How Cloud Computing Is Slowing Cloud Adoption

Last Updated Sep 24, 2009 2:25 PM EDT

There's the cloud, and then there's the cloud. The first cloud everyone talked about was really software-as-a-service (SaaS), a method for delivering applications over the Internet (the cloud) more effectively and cheaply than traditional implementations installed behind corporate firewalls, as exemplified by the likes of Salesforce.com, Successfactors, NetSuite and many others.

Then along came this other cloud, the infrastructure that you could rent by the processor, by the gigabyte of storage, and by the month, and which would expand and contract dynamically according to your needs, which Amazon, Microsoft, IBM and many other vendors offer.

Both have come to be known as cloud computing, but as you can see, they're very different. You can, of course, run cloud-based software (let's call it SaaS) on a cloud infrastructure, but why should the cloud have a negative impact on SaaS adoption? To understand this, you have to go back to the reason most customers chose to run SaaS applications to begin with.

It's not because on-premise software is evil, as Salesforce.com CEO Marc Benioff enjoyed implying during his dog-and-pony shows, and it's not even because traditional software companies treat their customers extremely poorly in many cases (a state of affairs allowing former Forrester analyst Ray Wang to create a business around the idea of an enterprise software user's bill of rights). In the end, large corporate customers began using SaaS because it allowed them to offload maintenance and administration of critical business applications to an external entity.

As Mark Lewis, president of EMC's content management and archiving division, noted over coffee this morning, most enterprise IT shops are consumed with having to buy and configure new hardware, and deal with integration and security issues -- not with optimizing software delivery methods. But SaaS gives them a way of integrating new applications without having to add more hardware. With SaaS, "you're getting a very efficient infrastructure for running your applications," he said.

In other words, the main motivation wasn't, "Geez, let's get rid of SAP and go with these friendlier guys;" it was more like, "ok, if we have to run this application on top of SAP, why don't we just go ahead and let someone run it for us in the cloud."

Now, however, there's another option for enterprise IT, which is to run applications in the cloud but continuing to use the applications that have already been customized for your purposes and enjoy widespread adoption within the organization. As Lewis put it, cloud infrastructure "allows you to take your custom applications that are sticky within your organization and put them into a cloud environment."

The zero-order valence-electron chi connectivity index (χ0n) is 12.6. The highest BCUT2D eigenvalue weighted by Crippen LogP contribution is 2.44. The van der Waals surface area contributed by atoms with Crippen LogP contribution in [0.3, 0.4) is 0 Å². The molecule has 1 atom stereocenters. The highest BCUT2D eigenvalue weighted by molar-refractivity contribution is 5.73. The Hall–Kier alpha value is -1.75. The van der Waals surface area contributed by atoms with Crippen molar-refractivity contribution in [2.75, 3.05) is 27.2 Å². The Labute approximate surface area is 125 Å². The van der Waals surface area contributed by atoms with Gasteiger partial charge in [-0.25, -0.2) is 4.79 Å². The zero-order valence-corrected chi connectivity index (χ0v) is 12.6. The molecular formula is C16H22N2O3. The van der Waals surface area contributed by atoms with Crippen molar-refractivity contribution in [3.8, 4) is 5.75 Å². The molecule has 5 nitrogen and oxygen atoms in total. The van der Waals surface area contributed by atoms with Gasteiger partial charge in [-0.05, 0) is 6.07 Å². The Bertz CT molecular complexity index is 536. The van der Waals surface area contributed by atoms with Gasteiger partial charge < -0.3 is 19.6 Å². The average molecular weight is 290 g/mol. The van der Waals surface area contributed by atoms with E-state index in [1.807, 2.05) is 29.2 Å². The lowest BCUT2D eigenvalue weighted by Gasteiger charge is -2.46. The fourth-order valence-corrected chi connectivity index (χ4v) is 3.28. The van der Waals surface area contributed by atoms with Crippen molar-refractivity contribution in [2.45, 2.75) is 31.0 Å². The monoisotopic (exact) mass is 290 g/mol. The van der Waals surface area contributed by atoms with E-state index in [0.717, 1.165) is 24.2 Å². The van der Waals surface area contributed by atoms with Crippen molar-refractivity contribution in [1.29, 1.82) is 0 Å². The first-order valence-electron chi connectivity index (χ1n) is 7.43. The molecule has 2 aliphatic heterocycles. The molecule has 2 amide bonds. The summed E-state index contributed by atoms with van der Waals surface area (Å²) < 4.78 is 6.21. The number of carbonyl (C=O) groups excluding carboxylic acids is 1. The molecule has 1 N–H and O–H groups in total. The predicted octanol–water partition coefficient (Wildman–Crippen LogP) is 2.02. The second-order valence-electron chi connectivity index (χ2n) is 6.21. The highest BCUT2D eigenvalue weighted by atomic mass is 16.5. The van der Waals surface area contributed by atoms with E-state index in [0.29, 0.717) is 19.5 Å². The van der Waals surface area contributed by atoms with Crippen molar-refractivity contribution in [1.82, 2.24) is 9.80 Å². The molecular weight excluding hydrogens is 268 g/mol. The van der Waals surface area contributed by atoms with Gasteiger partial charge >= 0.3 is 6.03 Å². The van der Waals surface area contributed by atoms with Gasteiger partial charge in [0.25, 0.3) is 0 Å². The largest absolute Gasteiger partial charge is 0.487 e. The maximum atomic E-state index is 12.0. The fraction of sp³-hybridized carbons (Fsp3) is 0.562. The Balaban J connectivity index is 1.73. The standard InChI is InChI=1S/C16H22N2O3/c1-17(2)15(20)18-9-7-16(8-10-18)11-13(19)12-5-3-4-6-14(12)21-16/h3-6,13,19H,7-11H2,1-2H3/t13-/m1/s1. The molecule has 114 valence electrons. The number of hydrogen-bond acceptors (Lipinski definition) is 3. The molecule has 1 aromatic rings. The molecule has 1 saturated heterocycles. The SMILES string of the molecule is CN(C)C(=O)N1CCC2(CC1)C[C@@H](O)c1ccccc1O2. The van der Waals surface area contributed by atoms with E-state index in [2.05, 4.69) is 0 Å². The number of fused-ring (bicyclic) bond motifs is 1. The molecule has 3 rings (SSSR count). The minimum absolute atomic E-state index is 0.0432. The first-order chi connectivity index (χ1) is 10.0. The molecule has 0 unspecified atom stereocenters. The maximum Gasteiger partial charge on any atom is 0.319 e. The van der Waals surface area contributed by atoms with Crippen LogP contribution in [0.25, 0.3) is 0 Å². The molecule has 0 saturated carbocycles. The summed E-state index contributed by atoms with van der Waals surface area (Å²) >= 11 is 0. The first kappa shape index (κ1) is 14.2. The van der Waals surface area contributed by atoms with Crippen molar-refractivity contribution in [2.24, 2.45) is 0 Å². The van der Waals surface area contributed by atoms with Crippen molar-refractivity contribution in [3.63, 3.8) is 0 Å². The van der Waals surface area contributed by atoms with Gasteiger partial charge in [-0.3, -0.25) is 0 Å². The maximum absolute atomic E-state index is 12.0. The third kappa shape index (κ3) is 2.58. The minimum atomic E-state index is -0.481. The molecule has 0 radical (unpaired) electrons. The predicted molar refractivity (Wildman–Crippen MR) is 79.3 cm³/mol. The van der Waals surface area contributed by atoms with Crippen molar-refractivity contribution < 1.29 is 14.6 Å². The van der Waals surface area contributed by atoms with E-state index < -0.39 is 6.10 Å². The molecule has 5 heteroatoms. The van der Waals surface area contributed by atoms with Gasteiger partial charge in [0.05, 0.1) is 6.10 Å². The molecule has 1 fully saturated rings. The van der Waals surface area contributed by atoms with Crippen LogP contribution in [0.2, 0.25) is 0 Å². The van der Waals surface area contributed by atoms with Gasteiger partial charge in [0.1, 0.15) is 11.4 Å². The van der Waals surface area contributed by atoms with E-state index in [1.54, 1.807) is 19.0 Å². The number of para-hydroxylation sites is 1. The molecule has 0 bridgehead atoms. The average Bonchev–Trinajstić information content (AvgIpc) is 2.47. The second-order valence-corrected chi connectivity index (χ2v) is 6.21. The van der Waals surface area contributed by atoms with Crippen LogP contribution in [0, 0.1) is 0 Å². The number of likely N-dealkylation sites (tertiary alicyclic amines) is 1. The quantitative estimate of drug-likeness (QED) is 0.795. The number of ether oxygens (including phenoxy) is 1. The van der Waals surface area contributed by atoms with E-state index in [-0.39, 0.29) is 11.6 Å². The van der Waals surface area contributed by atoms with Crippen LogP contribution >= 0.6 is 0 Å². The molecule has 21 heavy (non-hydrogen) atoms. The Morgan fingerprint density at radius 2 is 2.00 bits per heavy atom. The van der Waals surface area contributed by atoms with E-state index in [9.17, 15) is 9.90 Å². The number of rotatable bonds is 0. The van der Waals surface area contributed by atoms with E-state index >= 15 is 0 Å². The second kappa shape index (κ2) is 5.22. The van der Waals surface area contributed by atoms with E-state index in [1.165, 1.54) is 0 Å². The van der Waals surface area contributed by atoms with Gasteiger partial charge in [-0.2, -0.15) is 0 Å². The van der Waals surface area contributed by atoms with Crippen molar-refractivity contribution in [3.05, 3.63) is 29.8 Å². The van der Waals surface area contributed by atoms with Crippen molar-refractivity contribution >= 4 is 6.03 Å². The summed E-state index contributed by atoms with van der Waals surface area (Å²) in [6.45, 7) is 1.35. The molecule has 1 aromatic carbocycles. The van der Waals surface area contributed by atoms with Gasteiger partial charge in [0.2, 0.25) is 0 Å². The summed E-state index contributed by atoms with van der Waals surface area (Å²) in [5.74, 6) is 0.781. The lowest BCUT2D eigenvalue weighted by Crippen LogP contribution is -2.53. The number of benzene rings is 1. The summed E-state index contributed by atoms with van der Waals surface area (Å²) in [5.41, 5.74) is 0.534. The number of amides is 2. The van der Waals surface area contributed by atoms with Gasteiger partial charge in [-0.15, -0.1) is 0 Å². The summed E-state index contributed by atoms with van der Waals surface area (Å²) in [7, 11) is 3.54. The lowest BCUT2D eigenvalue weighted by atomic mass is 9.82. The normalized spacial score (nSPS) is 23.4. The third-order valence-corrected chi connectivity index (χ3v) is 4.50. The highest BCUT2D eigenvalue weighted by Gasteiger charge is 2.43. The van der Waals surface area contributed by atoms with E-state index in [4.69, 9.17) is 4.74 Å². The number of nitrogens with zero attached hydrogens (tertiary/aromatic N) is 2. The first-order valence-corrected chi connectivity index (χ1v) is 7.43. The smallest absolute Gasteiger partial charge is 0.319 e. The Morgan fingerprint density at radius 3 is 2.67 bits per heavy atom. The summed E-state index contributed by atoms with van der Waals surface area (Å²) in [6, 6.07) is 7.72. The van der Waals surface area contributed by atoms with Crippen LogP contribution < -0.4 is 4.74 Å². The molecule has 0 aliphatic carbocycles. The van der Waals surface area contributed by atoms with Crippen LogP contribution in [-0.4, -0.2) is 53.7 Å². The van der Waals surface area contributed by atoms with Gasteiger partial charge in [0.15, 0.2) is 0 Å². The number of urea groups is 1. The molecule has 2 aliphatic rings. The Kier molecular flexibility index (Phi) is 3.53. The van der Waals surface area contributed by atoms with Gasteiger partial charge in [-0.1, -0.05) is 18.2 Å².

This doesn't mean the end of SaaS by any means, but it does give enterprise IT administrators one less reason to start using SaaS. Cloud computing fulfills one of the main functions of SaaS, which is to allow customers to add applications without having to purchase, configure and maintain new hardware.

That might not have been a primary motivation for Microsoft to start offering Azure, its cloud infrastructure play, but I'm sure that staving off threats to its enterprise applications business went into its thinking.

SaaS vendors still give customers more flexibility of deployment because their employees can access applications and data remotely by plugging into the Internet, as well as a more logical, usage-based cost structure. Other, secondary advantages, like seamless and continuous upgrades, also come into play.
But the availability of cloud infrastructure gives enterprise IT managers another option when it comes to managing their IT resources, and that will come at the expense of SaaS vendors.

[Image source: maniskka via Flickr]
  • Michael Hickins

    Michael Hickins has written about technology and business for BNET, InformationWeek, InternetNews.com, eWEEK -- where he was executive editor from 2007-2008 -- The Curator, Pseudo.com, Multex Investor, Reuters, and Conde Nast's WWD.com. Hickins is the author of The Actual Adventures of Michael Missing, a collection of short stories published by Alfred A. Knopf in 1991. He also published Blomqvist, a picaresque novel set in 11th century Europe, in 2006. Hickins remains passionately interested in the intersections of business, technology, politics and culture, and endures a life-long obsession with baseball. He is married with two children and lives in Manhattan.